Pacific Gas and Electric Company (PG&E) is conducting a company-wide, full-scale emergency exercise to prepare for the upcoming wildfire season.
During the five-day exercise, employees from across PG&E’s service territory simulate real-life events that could happen during a real Public Safety Power Shutoff (PSPS). The drills include testing new procedures that will improve communications to customers, shorten the length of power outages and reduce the number of customers affected when power has to be shut off in an effort to reduce the risk of wildfires.
Several real-world activities, including line inspections by both ground crews and helicopters are happening to familiarize crews with conditions on the ground and provide additional inspections to lines in high-fire risk areas. During the drill, PG&E and contractor personnel will practice those inspections in order to reduce the time it takes to safely return electrical service to its customers. No actual power interruptions will occur related to the drill.
Michael Lewis, interim president of Pacific Gas & Electric Company, said the exercise, which follows similar three-day exercises in June and July, creates invaluable experience for the company’s frontline workers, and improved coordination with state and local partners.
“Nothing is more important than keeping our customers and their communities safe. We also know that when we call a Public Safety Power Shutoff to meet that responsibility, it can disrupt lives and cause hardship. These exercises help us ensure that if we forecast dangerous weather and a real event becomes necessary, we will be ready to respond efficiently and effectively, while doing everything we can to minimize those impacts,” Lewis said.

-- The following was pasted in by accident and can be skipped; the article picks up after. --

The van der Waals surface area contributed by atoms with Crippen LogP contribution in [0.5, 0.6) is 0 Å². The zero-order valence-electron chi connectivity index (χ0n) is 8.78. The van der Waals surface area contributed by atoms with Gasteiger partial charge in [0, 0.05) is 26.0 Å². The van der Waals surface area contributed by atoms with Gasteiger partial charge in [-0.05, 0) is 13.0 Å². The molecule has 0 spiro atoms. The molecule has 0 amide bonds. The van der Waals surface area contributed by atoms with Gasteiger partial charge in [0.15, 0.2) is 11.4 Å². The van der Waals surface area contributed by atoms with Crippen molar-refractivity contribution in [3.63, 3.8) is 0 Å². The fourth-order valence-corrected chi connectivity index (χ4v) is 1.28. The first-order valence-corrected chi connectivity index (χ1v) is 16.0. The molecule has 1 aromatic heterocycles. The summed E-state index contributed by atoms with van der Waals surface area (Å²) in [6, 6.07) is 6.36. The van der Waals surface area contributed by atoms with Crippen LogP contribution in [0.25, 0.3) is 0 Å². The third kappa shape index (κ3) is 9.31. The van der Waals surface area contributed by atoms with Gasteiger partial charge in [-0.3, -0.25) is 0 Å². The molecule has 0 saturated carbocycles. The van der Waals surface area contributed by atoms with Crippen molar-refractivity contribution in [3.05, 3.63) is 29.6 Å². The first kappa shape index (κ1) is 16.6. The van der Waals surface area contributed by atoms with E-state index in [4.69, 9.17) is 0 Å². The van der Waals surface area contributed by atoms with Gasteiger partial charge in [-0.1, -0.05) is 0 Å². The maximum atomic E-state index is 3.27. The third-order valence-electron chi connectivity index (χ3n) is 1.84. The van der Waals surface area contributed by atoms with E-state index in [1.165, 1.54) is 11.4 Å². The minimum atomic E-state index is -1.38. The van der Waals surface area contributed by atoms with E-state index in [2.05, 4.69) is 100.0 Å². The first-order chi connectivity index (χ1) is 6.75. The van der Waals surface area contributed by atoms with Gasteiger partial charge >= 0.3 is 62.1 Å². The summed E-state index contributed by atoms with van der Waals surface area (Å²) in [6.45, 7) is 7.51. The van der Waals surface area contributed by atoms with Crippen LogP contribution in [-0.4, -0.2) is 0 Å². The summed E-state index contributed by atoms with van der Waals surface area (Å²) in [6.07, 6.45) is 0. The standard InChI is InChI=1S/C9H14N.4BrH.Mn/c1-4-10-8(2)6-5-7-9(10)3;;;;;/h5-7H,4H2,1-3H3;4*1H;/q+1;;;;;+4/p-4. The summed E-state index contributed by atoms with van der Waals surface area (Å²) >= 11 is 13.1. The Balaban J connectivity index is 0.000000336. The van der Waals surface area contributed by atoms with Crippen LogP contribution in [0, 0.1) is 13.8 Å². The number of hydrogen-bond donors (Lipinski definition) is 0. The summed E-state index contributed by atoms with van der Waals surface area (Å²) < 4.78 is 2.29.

The sole purpose of a PSPS is to reduce the risk of major wildfires caused by infrastructure during severe weather. In the event of extreme weather conditions, PG&E will proactively de-energize lines, shutting off power for the safety of customers and communities. During an actual PSPS event, crews will inspect every component along de-energized lines in high fire-risk areas —inspecting from the sky and from the ground—to identify and repair damaged lines or equipment before restoring power.
Smaller, Shorter and Smarter
PG&E understands how challenging these power shutoff events are for its customers, particularly as people are spending more time at home. That’s why PG&E will only call a power shutoff when it is absolutely necessary for public safety and the company is working to make these shutoffs smaller, shorter and smarter in 2020 and beyond.
PG&E is using more than 730 advanced weather stations to pinpoint where severe weather is happening, installing technology that limits the size of outages and reduces the number of customers affected, and it is increasing its helicopter fleet from 35 to 65 exclusive use helicopters while adding more field crews to cut restoration times in half.
PG&E offers its customers plentiful information that can help them prepare for a PSPS event.
• On pge.com/weather, you’ll find the updated PSPS potential forecast as well as local weather conditions.
• On pge.com/wildfiresafety, you’ll find everything that PG&E has done to reduce the impact the PSPS events and mitigate the risk of wildfire ignitions.
• And, on safetyactioncenter.pge.com, there are tips and checklists and videos to help you get ready for an emergency.
Pacific Gas and Electric Company, a subsidiary of PG&E Corporation (NYSE:PCG), is one of the largest combined natural gas and electric energy companies in the United States. For more information, visit pge.com and pge.com/news.